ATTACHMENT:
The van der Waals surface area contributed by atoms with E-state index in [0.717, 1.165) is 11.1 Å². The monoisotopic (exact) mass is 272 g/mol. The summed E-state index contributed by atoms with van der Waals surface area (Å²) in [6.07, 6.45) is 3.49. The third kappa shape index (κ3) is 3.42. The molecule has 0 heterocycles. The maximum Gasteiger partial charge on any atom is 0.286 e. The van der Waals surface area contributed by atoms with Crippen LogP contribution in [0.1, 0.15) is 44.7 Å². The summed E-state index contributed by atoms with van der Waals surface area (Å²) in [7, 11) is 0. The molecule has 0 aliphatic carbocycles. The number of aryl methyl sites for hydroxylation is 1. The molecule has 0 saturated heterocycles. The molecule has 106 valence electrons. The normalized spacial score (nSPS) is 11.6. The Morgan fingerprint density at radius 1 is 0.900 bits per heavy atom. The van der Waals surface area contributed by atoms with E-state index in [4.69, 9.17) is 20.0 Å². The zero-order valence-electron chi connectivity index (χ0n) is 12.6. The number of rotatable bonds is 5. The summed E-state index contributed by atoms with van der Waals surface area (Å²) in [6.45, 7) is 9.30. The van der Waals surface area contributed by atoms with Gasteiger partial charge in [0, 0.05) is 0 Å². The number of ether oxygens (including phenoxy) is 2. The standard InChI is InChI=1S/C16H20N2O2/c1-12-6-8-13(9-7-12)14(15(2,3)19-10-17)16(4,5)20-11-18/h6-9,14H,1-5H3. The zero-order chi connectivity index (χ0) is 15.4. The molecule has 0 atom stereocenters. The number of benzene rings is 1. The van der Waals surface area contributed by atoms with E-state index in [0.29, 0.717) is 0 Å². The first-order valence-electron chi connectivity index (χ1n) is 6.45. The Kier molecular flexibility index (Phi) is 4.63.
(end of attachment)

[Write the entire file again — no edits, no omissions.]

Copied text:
The van der Waals surface area contributed by atoms with E-state index in [0.717, 1.165) is 11.1 Å². The monoisotopic (exact) mass is 272 g/mol. The summed E-state index contributed by atoms with van der Waals surface area (Å²) in [6.07, 6.45) is 3.49. The third kappa shape index (κ3) is 3.42. The molecule has 0 heterocycles. The maximum Gasteiger partial charge on any atom is 0.286 e. The van der Waals surface area contributed by atoms with Crippen LogP contribution in [0.1, 0.15) is 44.7 Å². The summed E-state index contributed by atoms with van der Waals surface area (Å²) in [7, 11) is 0. The molecule has 0 aliphatic carbocycles. The number of aryl methyl sites for hydroxylation is 1. The molecule has 0 saturated heterocycles. The molecule has 106 valence electrons. The normalized spacial score (nSPS) is 11.6. The Morgan fingerprint density at radius 1 is 0.900 bits per heavy atom. The van der Waals surface area contributed by atoms with E-state index in [4.69, 9.17) is 20.0 Å². The zero-order valence-electron chi connectivity index (χ0n) is 12.6. The number of rotatable bonds is 5. The summed E-state index contributed by atoms with van der Waals surface area (Å²) in [6.45, 7) is 9.30. The van der Waals surface area contributed by atoms with Gasteiger partial charge in [0, 0.05) is 0 Å². The number of ether oxygens (including phenoxy) is 2. The standard InChI is InChI=1S/C16H20N2O2/c1-12-6-8-13(9-7-12)14(15(2,3)19-10-17)16(4,5)20-11-18/h6-9,14H,1-5H3. The zero-order chi connectivity index (χ0) is 15.4. The molecule has 0 atom stereocenters. The number of benzene rings is 1. The van der Waals surface area contributed by atoms with E-state index in [0.29, 0.717) is 0 Å². The first-order valence-electron chi connectivity index (χ1n) is 6.45. The Kier molecular flexibility index (Phi) is 4.63.